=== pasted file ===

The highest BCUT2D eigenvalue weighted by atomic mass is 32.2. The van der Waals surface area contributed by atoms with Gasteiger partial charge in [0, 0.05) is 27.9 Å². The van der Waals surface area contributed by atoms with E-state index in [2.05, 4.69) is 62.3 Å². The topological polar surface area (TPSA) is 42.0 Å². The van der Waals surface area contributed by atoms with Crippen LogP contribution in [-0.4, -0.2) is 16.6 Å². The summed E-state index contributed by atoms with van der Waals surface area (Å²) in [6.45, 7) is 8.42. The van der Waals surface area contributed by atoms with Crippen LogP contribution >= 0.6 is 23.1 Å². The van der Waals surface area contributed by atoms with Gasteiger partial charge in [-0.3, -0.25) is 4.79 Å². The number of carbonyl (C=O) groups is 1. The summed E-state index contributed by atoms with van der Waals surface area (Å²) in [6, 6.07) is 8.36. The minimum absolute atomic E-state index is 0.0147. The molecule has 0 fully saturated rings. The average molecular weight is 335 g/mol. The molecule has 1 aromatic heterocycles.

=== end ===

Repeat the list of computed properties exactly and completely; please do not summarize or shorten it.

The highest BCUT2D eigenvalue weighted by atomic mass is 32.2. The van der Waals surface area contributed by atoms with Gasteiger partial charge in [0, 0.05) is 27.9 Å². The van der Waals surface area contributed by atoms with E-state index in [2.05, 4.69) is 62.3 Å². The topological polar surface area (TPSA) is 42.0 Å². The van der Waals surface area contributed by atoms with Crippen LogP contribution in [-0.4, -0.2) is 16.6 Å². The summed E-state index contributed by atoms with van der Waals surface area (Å²) in [6.45, 7) is 8.42. The van der Waals surface area contributed by atoms with Crippen LogP contribution >= 0.6 is 23.1 Å². The van der Waals surface area contributed by atoms with Gasteiger partial charge in [-0.3, -0.25) is 4.79 Å². The number of carbonyl (C=O) groups is 1. The summed E-state index contributed by atoms with van der Waals surface area (Å²) in [6, 6.07) is 8.36. The minimum absolute atomic E-state index is 0.0147. The molecule has 0 fully saturated rings. The average molecular weight is 335 g/mol. The molecule has 1 aromatic heterocycles.